Friday, January 7, 2011

A limitation of the "Like" button used by Facebook and others

Would you Like the following photo, if it appeared on Facebook or another website? Some would, but many probably wouldn't, because it feels a bit distasteful to Like this sad photo.

Would you bookmark this photo, if it appeared on some website? I hypothesize that a larger number of people would be comfortable bookmarking it than Liking it.

I believe that the process of hitting the Like button includes two implicit sub-actions - an expression of approval/liking for the item, and a desire to bookmark it, with the former action more dominant than the latter. It appears to me that it's for this reason that some people would refrain from hitting the Like button on a sad/sensitive/unhappy item, because although they were awed/touched by this item, they, perhaps subconsciously, do not want to indicate their approval for the situation depicted in the item, even if they are comfortable with the idea of bookmarking it.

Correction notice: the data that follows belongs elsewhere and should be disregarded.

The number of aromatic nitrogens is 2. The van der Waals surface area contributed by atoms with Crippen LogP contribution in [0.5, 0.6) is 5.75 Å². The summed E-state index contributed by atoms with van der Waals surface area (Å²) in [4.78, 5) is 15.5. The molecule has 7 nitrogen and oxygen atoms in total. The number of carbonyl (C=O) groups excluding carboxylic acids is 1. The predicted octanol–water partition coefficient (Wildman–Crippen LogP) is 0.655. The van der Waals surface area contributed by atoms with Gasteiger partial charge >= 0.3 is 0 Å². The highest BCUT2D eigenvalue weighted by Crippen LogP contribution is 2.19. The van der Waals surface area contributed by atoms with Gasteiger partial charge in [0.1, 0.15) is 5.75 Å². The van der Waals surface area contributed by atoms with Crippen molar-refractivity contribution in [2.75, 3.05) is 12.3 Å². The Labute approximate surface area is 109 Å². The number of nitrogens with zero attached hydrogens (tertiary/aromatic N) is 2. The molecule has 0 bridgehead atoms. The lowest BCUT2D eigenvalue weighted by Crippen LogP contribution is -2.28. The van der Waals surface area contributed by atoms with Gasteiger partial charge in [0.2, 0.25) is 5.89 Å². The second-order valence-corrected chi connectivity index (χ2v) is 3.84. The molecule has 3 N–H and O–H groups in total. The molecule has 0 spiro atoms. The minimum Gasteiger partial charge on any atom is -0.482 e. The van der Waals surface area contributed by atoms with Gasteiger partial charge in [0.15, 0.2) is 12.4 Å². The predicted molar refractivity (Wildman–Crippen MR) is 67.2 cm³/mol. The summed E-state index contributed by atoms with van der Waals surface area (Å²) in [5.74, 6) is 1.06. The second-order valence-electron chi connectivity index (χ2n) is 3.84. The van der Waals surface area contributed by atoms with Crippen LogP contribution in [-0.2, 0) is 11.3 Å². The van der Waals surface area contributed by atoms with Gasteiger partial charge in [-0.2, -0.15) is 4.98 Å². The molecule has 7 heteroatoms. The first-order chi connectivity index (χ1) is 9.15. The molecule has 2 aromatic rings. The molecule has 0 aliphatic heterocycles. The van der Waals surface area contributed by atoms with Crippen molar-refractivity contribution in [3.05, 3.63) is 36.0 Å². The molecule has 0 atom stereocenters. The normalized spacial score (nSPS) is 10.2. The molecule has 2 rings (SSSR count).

In contrast, although the process of hitting a bookmark button also includes the same two actions, the sub-action of expressing approval/liking for the item is more subdued here, and thus merely bookmarking such a sad photo doesn't appear as an endorsement of the item - neither to oneself, nor to others.

Of course, as search engine experts at Google will probably concur, the Like button and my explanation of its mechanism (in contrast to the mechanism of a bookmark button) is extremely valuable from ranking perspective.

Update [Aug'08; Dec'12]: Similarly, the option to mark a question as Interesting on Yahoo Answers is slightly less neutral, since the word interesting has a slightly positive connotation, but a question that you want to bookmark using the Interesting button might have some negativity attached to it.